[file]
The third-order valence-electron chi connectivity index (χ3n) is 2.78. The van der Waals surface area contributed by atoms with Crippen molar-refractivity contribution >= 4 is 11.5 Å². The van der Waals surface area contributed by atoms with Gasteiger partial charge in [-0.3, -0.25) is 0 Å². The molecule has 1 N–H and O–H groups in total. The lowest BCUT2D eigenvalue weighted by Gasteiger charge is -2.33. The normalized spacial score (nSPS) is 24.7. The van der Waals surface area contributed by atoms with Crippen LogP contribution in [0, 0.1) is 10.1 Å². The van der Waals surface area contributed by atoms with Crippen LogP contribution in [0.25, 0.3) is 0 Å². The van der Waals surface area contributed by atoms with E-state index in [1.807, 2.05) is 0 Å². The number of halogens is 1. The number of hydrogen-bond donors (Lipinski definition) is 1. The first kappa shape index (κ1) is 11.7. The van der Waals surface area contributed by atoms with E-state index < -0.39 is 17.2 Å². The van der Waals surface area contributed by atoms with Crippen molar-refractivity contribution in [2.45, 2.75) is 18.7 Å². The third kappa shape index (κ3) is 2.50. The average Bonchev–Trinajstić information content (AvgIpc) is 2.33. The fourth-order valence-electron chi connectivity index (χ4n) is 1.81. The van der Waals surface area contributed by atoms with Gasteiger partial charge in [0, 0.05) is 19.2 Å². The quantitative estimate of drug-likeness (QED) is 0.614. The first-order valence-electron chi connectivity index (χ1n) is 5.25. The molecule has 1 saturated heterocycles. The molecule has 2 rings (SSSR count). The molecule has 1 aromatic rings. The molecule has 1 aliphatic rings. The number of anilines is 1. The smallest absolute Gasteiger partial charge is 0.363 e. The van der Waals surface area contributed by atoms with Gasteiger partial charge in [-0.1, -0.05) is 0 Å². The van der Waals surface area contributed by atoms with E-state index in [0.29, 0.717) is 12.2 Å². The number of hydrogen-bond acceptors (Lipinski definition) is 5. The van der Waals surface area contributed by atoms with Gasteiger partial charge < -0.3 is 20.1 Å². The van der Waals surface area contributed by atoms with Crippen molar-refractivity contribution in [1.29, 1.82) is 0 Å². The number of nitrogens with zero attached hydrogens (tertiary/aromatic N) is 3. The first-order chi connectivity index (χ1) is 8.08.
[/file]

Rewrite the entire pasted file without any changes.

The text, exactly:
The third-order valence-electron chi connectivity index (χ3n) is 2.78. The van der Waals surface area contributed by atoms with Crippen molar-refractivity contribution >= 4 is 11.5 Å². The van der Waals surface area contributed by atoms with Gasteiger partial charge in [-0.3, -0.25) is 0 Å². The molecule has 1 N–H and O–H groups in total. The lowest BCUT2D eigenvalue weighted by Gasteiger charge is -2.33. The normalized spacial score (nSPS) is 24.7. The van der Waals surface area contributed by atoms with Crippen LogP contribution in [0, 0.1) is 10.1 Å². The van der Waals surface area contributed by atoms with Crippen LogP contribution in [0.25, 0.3) is 0 Å². The van der Waals surface area contributed by atoms with E-state index in [1.807, 2.05) is 0 Å². The number of halogens is 1. The number of hydrogen-bond donors (Lipinski definition) is 1. The first kappa shape index (κ1) is 11.7. The van der Waals surface area contributed by atoms with E-state index < -0.39 is 17.2 Å². The van der Waals surface area contributed by atoms with Crippen molar-refractivity contribution in [2.45, 2.75) is 18.7 Å². The third kappa shape index (κ3) is 2.50. The average Bonchev–Trinajstić information content (AvgIpc) is 2.33. The fourth-order valence-electron chi connectivity index (χ4n) is 1.81. The van der Waals surface area contributed by atoms with Gasteiger partial charge in [0, 0.05) is 19.2 Å². The quantitative estimate of drug-likeness (QED) is 0.614. The first-order valence-electron chi connectivity index (χ1n) is 5.25. The molecule has 1 saturated heterocycles. The molecule has 2 rings (SSSR count). The molecule has 1 aromatic rings. The molecule has 1 aliphatic rings. The number of anilines is 1. The smallest absolute Gasteiger partial charge is 0.363 e. The van der Waals surface area contributed by atoms with Gasteiger partial charge in [-0.1, -0.05) is 0 Å². The van der Waals surface area contributed by atoms with E-state index in [0.29, 0.717) is 12.2 Å². The number of hydrogen-bond acceptors (Lipinski definition) is 5. The van der Waals surface area contributed by atoms with Gasteiger partial charge < -0.3 is 20.1 Å². The van der Waals surface area contributed by atoms with Crippen molar-refractivity contribution in [1.29, 1.82) is 0 Å². The number of nitrogens with zero attached hydrogens (tertiary/aromatic N) is 3. The first-order chi connectivity index (χ1) is 8.08.